The Limits of Power
The recently released book “The Limits of Power: the End of American Exceptionalism" (NY: Henry Holt & Co., 2008) should be read by every thinking American—especially before this year's national elections.
Written by Andrew J. Bacevich, a retired U.S. Army colonel who is now a professor of history and political science at Boston University, the book’s thesis is simply that America's involvement in what seems a perpetual state of war is due principally to our addiction to living beyond our means, which in turn has its roots in our tendency, first noted by DeTocqueville in the 1830s, of confusing the quantity or amount of what we possess, whether it be land, riches, or whatever else, with quality of life. Or to put it in the words of theologian Reinhold Niebuhr, whom Bacevich considers to have been a prophet, Americans have "a culture soft and vulgar, equating joy with happiness and happiness with comfort." To this harsh judgment, Bacevich adds "...with Americans increasingly confusing comfort with self-indulgence" (p.9).
Is Bacevich correct? He makes his case in just three chapters. In the first, "The Crisis of Profligacy," Bacevich outlines U.S. history from our country's founding through its relentless westward expansionism, its nineteenth century of wars of conquest against Mexico (protested by Lincoln no less) and Spain (championed by Teddy Roosevelt) and, of course, its continued quest to make the world safe for the American life-style and its cult of "freedom." All this seemed to work fine for us until the tipping point was finally reached during the disastrous Vietnam War, during which Nixon tried to balance the books by cutting our dollar from the gold-standard. After the oil crises of 1973 and 1979, Jimmy Carter declared, in January 1980, that America's foreign policy must henceforth be focused on the Middle East, no doubt, because of its oil. When he finally came to his senses by the summer of that same year, Americans were not ready to hear the bad news and threw Carter out of office in favor of Reagan who blithely convinced us, as perhaps only a actor can do, that instead of all that gloom and doom, it really was a new “morning in America." The rest, of course, is, as they say, "history." In effect, from having been an “empire of production,” America become an ”empire of consumption” and we have been suffering the consequences ever since.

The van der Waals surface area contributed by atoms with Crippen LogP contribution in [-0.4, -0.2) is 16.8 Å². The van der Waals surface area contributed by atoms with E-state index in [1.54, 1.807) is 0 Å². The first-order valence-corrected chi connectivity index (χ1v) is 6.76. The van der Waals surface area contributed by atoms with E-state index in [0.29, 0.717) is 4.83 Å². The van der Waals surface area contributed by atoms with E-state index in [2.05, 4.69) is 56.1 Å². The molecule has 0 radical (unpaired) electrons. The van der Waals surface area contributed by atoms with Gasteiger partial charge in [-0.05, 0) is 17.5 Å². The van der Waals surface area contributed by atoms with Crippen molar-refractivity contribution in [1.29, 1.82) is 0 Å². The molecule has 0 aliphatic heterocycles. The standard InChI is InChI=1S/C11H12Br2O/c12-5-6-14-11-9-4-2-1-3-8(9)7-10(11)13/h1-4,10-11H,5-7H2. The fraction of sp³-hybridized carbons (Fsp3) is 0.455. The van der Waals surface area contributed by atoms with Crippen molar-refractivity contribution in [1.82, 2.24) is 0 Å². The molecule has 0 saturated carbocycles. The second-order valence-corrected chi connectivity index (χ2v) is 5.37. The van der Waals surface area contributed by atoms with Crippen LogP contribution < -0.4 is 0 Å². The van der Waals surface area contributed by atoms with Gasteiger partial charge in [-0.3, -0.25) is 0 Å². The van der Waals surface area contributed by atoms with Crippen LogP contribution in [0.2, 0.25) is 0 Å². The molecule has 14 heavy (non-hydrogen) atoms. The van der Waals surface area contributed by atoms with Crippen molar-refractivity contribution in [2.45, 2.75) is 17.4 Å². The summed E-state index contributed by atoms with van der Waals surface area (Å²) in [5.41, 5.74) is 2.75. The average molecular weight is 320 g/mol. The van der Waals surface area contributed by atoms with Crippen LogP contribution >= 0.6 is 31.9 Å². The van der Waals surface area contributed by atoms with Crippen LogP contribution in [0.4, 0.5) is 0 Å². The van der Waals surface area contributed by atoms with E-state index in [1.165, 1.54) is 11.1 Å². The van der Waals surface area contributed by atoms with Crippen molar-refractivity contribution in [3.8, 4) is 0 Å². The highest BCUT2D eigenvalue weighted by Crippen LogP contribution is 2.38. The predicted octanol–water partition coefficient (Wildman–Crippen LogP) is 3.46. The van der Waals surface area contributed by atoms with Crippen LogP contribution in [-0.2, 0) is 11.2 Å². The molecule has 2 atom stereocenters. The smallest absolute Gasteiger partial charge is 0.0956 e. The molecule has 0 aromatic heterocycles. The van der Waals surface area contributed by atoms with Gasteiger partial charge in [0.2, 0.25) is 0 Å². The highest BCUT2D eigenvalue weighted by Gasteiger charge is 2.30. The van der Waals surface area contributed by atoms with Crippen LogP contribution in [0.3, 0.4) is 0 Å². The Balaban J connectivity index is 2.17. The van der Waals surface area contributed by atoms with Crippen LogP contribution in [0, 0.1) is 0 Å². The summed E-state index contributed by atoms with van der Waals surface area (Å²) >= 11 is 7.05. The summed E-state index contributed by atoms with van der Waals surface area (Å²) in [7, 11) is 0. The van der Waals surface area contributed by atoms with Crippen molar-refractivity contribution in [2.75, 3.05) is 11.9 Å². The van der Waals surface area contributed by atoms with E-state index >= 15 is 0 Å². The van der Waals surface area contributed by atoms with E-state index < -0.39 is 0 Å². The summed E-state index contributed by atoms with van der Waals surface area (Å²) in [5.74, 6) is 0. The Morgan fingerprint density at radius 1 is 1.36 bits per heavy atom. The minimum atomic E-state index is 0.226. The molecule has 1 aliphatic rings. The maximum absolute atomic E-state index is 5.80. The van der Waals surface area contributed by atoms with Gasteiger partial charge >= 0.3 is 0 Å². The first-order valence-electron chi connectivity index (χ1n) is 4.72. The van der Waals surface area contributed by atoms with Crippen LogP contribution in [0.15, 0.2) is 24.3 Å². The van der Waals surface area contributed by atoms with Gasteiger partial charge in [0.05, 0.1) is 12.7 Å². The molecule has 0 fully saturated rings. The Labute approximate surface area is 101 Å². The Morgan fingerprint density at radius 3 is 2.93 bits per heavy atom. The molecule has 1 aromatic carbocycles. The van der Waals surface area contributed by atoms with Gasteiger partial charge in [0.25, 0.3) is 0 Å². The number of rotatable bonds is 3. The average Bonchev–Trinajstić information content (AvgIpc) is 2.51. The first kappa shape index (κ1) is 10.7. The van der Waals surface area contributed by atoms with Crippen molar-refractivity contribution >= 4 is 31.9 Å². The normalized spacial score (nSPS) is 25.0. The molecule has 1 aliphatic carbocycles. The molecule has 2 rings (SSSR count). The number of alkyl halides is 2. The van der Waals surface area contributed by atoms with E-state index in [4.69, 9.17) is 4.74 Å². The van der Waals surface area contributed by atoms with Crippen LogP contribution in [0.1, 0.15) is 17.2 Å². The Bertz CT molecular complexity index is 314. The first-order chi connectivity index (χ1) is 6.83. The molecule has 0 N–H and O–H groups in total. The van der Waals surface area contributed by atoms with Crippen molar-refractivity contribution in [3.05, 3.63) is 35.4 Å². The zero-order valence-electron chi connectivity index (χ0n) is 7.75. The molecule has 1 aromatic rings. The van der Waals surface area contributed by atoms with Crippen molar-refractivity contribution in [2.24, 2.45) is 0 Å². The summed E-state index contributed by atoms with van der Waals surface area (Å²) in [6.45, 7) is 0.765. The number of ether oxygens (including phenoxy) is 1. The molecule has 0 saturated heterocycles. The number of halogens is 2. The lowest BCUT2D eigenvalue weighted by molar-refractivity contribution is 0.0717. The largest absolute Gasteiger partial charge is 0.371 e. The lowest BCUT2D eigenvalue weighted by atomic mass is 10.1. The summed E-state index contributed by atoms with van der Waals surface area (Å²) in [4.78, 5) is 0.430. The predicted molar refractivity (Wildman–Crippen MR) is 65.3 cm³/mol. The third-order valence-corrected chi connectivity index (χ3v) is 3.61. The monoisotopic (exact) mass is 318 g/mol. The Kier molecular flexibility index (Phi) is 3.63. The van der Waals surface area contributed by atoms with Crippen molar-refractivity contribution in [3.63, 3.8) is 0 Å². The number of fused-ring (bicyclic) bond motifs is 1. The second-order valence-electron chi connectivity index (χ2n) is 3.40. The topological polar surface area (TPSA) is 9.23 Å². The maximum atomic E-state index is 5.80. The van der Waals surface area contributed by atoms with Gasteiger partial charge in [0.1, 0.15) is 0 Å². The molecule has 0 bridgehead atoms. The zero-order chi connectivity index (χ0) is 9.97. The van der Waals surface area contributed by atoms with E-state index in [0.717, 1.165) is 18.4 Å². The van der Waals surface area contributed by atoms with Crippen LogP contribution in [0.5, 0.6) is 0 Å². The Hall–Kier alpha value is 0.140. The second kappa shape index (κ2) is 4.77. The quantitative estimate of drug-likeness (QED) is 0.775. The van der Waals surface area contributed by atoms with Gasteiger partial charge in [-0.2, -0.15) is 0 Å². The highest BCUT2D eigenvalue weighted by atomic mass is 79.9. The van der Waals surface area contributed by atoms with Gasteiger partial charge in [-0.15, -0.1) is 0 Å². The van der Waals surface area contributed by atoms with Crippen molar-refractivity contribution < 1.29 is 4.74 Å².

Bacevich's second chapter, "The Political Crisis," gives us a picture of a government in which the chief executive has become a virtual emperor under the sway of special—mostly big business—interests and Congress has become almost entirely dysfunctional. The third chapter on “The Military Crisis" is particularly strong, especially coming from a former career officer whose loss of his own son in Iraq has added more than a note of personal grief and passion. Bacevich excoriates the Pentagon as well as the generalship as having learned practically nothing from Vietnam, or having learned something, with having ignored the lesson.
All this might well have been followed by another chapter on the present financial melt-down. But perhaps that would not really be necessary, because the true causes really have their roots not just on Wall Street but in the profligacy described in chapter one. But all in all, I'd say that this book and its thesis deserve our careful consideration.
As for American “exceptionalism,” yes, in many ways our country has been exceptional, but as we should have sadly learned long before now, not so exceptional that we can afford to ignore the basic laws of common sense statecraft, generalship, and diplomacy, or now, as we sadly see, financial responsibility. Having fooled ourselves so many times by what Niebuhr singled out as the American cult of "self-indulgence" posing as "freedom," can we afford to delude ourselves any longer?
R W Kropf 10/13/08 LimitsofPower.doc 08-10-14.html